It’s no secret the United States is suffering from a shortage of skilled laborers. What’s not always evident is that the definition of “skilled laborer” has changed in the past decade. Today, manufacturers are looking for more than someone who’s good with a wrench — they’re looking for a rich STEM background and a skillset that mirrors the demands of an increasingly modernized sector.
Repetitive assembly line work isn’t an accurate description of the modern factory. Not by a longshot. Today’s workers are solving complex problems and delivering creative solutions to intricate manufacturing processes. This has facilitated a new set of skills entirely. This, coupled with the exodus of older workers and a fresh crop of schooled factory technicians, is paving the way for a more educated factory workforce — just in time to meet the demand for one.
New jobs require new skills
The future of the factory is technologically driven. Computer programming, IT troubleshooting positions, electrical engineering, process development and management, and more are all skills taking the place of someone turning a wrench. As a result, manufacturers have begun hiring for the next wave of jobs. Here are the skills they’re looking for:
- Mechanical and electrical engineering
- Programming (writing and reading code)
- Automated manufacturing systems management
- Hydraulic, pneumatic, and electrical repairs
- Robotics and artificial intelligence (AI) programming
For those following the industry’s evolution, the shift in skills is evident. Digitization of processes and more advanced equipment are taking linework out of the equation and replacing it with automation, robotics, and AI. In the battle of brains versus brawn, brains are being singled out for employment. This puts STEM education as a frontrunner for anyone seeking a future factory career.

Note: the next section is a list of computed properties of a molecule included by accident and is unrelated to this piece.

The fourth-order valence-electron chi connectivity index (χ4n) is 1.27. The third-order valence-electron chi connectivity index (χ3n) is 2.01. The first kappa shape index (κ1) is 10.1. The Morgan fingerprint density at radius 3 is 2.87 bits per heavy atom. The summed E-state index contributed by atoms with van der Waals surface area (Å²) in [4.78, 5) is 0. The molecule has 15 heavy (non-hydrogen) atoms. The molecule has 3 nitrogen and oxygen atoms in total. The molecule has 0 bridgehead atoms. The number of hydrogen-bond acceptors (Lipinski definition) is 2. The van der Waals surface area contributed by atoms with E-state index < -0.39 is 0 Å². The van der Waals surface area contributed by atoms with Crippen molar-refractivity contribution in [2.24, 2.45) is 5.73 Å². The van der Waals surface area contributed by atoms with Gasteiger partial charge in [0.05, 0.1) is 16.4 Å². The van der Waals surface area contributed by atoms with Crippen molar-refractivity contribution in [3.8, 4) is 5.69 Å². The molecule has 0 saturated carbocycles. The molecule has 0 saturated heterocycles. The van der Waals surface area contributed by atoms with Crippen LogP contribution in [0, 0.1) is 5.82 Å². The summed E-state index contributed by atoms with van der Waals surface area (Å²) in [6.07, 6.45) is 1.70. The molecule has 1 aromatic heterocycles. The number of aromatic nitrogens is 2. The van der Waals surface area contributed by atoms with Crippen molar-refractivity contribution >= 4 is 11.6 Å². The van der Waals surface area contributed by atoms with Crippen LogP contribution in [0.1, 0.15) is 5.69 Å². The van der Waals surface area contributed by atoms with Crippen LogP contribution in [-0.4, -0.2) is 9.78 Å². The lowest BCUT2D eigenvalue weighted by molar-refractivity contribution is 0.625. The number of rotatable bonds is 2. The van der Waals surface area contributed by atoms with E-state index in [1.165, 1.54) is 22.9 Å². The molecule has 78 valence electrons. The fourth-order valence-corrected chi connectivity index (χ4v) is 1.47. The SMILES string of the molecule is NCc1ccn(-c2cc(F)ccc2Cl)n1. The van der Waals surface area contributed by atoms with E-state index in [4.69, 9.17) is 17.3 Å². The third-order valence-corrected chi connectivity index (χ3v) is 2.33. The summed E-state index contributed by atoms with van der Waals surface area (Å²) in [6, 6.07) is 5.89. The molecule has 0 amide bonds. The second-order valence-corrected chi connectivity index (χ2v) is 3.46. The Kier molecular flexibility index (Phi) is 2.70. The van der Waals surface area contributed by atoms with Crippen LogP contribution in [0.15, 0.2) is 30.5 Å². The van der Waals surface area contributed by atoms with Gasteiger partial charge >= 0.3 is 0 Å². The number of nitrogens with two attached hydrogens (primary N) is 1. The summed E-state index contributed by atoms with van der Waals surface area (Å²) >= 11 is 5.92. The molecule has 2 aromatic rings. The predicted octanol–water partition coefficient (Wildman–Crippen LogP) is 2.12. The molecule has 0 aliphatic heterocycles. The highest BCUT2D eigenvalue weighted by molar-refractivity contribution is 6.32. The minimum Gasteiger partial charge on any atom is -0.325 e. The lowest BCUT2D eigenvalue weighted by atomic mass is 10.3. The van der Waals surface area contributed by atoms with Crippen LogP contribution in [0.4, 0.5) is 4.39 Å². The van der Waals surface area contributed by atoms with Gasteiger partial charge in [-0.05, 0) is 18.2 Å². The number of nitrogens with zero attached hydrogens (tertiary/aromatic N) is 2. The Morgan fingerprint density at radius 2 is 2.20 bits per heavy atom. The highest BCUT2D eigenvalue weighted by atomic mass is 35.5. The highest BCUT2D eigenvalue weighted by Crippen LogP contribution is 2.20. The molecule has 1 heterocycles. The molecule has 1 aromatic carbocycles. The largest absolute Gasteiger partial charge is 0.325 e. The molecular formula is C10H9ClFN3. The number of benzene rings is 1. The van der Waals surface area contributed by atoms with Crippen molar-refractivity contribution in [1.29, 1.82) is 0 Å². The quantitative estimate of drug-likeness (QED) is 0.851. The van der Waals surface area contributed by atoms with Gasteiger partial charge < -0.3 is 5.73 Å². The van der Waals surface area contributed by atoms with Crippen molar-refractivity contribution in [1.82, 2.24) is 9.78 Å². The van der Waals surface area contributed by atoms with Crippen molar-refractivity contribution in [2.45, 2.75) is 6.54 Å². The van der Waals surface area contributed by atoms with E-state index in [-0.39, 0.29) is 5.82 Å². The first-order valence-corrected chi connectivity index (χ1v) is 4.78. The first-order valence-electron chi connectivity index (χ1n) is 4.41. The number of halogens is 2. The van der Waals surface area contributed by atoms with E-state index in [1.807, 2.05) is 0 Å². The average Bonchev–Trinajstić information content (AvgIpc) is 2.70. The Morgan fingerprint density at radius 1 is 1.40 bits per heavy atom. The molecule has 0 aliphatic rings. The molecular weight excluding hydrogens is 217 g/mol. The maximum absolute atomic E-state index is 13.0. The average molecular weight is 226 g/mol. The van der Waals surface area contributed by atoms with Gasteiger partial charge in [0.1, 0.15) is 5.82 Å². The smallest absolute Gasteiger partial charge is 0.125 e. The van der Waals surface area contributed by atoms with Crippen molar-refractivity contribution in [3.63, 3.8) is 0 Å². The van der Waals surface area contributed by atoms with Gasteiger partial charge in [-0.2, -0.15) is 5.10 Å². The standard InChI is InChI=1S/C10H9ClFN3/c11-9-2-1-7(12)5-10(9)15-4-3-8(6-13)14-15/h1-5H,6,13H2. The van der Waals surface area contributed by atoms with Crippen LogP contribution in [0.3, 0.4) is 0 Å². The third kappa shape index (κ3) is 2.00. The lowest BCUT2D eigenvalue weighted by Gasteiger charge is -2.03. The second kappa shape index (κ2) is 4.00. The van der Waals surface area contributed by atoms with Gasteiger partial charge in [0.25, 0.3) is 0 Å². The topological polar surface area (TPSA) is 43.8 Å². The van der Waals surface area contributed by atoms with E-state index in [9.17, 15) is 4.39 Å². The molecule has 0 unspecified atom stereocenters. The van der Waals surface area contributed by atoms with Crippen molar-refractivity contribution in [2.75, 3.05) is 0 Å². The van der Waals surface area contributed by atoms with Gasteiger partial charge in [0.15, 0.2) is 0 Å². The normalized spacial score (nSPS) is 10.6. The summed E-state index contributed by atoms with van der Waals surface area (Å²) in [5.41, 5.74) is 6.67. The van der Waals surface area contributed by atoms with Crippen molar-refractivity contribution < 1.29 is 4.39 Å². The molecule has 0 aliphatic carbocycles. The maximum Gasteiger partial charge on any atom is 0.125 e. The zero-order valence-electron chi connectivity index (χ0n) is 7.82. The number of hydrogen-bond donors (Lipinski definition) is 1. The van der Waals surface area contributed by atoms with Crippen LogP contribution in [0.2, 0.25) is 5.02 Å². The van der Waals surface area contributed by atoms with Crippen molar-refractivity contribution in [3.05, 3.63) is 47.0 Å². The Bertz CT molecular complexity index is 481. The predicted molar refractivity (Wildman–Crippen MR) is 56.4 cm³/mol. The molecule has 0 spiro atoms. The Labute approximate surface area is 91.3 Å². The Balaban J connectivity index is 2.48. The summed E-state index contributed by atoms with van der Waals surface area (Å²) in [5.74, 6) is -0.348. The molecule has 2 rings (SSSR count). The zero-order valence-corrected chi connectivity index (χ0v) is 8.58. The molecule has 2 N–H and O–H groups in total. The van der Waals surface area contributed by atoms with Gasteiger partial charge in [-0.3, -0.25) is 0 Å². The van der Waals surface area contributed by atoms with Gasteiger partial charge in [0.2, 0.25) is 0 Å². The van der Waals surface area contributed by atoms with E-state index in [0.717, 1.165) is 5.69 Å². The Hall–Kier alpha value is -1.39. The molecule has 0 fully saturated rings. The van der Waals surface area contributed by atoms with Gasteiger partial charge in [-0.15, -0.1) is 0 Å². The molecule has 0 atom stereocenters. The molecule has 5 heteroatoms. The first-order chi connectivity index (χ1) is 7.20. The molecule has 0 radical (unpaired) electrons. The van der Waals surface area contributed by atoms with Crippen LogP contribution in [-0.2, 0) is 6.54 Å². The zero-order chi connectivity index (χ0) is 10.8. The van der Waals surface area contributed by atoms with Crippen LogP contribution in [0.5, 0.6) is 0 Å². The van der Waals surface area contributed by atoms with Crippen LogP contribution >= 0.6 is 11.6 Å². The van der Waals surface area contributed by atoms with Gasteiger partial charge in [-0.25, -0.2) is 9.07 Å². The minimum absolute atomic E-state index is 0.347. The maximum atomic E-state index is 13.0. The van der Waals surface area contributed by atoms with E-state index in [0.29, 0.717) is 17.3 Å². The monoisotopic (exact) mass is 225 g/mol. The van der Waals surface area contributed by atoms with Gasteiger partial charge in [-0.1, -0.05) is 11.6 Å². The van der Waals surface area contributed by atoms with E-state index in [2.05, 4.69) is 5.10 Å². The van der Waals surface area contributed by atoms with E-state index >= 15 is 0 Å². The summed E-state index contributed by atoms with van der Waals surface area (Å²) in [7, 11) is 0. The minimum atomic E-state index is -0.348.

STEM focus is critical for the future workforce
In an industry evolving as rapidly as manufacturing, the demand for STEM-educated workers will always exist. And, while many current students may not envision themselves as a “factory worker” when they graduate, their chosen field of study may very well land them in a manufacturing facility — whether they’re a programmer, chemist, engineer, or statistician.
The demand for workers with strong roots in STEM education is there, and it’s only growing. STEM jobs are projected to grow 13% by 2027, compared to 9% for non-STEM jobs. Unfortunately, only about 36% of high school graduates are ready for college-level STEM courses. The dwindling population of STEM-focused students drops even lower by graduation, which has led to the growing deficit of modern factory techs today.
For workers looking for quality employment and a long-term career in an evolving industry, there’s no better place to look than manufacturing. But first, it means looking closer at a strong STEM education.
As manufacturing jobs transition from a focus on brawn to an emphasis on brains, workers need new skills — skills requiring formal education. This makes fresh STEM grads more appealing to manufacturers than retraining efforts. A good education that produces the right skills will be invaluable as manufacturing enters its new, technology-driven phase.